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Flaw in Radiation Reduction Efforts, One Size Doesn’t Fit All


Applying the same dose-reduction protocols to all patients may have adverse effects.

“One-size-fits-all” radiation reduction protocols may be misleading, according to a recently published study, because patients receiving the least benefit of the dose reductions may contribute disproportionately toward improved averages.

“Put another way, tailoring dose-reduction efforts to preferentially affect younger healthier patients, thus allowing elderly patients or patients with low life expectancy the benefits in image quality that may be afforded by higher radiation doses, may compromise an institution’s performance metrics, even though their efforts may be appropriately patient centered,” wrote Jonathan D. Eisenberg, BA, of Massachusetts General Hospital, and colleagues. “Our findings emphasize the need to consider more granular patient-centered benchmarks when evaluating an institution’s performance in radiation dose reduction.”

According to the study, published in the American Journal of Roentgenology, ongoing efforts are being made to reduce radiation doses at the institutional level and these dose reductions are being reported to registries and databases allowing cross-institutional comparisons. These efforts will make important reductions in unnecessary radiation exposure during imaging procedures, Eisenberg and colleagues wrote; however, as dose reductions are pushed further, if similar dose reduction protocols are applied to all patients, those patients with the least risk for cancer, such as patients older than age 65, could be adversely effected.

To explore this further, Eisenberg and colleagues created a model to project health benefits from dose reduction protocols designed to decrease exposure from abdominopelvic CT examinations. They compared projected radiation-induced cancer risks in a hypothetical program where radiation reduction was applied equally across all CT scans with a hypothetical program where radiation dose reductions were age-dependent.

For the analysis, they drew from 20,979 CT scans performed at their institution in 2011. Of these scans, 39 percent were performed in patients aged 65 or older. The researchers found that if dose reductions had been applied across all patients, the maximum number of lethal cancers avoided was seven per 100,000 people. This number correlated to a maximum possible life expectancy gain of 0.26 days per patient. The researchers then restricted the analysis to only those patients aged 20 to 64 and found that the number of lethal cancers avoided decreased to five per 100,000 with a life expectancy gain of 0.22 days.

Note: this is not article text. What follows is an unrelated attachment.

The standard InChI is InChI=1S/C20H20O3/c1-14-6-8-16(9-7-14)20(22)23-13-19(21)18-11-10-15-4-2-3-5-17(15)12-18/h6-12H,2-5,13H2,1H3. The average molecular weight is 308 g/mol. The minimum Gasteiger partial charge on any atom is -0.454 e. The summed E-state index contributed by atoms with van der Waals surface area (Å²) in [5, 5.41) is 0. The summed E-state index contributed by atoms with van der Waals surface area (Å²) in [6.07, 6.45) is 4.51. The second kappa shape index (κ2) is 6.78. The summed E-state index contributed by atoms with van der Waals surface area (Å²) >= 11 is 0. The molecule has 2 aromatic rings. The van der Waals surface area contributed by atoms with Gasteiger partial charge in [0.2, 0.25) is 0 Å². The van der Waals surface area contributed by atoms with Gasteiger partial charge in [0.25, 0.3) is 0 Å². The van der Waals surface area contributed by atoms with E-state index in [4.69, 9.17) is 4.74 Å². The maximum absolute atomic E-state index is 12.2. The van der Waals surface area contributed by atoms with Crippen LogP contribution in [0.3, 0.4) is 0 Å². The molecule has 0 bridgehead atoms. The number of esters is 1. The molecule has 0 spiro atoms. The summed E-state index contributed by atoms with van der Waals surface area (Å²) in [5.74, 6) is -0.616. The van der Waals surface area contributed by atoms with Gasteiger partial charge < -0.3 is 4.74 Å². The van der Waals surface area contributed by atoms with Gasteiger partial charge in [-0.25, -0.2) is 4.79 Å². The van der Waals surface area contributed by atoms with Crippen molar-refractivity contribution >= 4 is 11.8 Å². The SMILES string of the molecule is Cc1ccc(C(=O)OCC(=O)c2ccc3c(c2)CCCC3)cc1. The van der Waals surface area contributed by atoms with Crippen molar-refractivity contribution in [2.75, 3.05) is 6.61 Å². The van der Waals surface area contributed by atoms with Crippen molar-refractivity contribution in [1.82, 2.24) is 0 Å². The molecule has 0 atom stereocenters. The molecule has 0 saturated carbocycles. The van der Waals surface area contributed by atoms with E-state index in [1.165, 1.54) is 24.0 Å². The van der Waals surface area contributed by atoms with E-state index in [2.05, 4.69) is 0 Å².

“However, because patients 65 years old and older contributed substantially to the institution’s average effective dose, a dose-reduction program that was restricted to patients younger than 65 years yielded a substantially higher average effective dose of 8.2 mSv, as compared with 7 mSv,” the researchers wrote.

The researchers supported their findings that 39 percent of patients were aged 65 or older by examining previously published data on the age-frequency distribution of abdominopelvic CT. Data from a national level showed that 36.2 percent of abdominopelvic CT cases were performed in patients aged older than 65.

Eisenberg and colleagues acknowledged that the development of patient-centered dose-reduction algorithms will be challenging.

“Nevertheless, patient-centered practices must become a priority within the imaging community in the coming years, and attention to basic patient characteristics that govern-radiation-induced cancer risks is essential for providing the best possible care,” they wrote.

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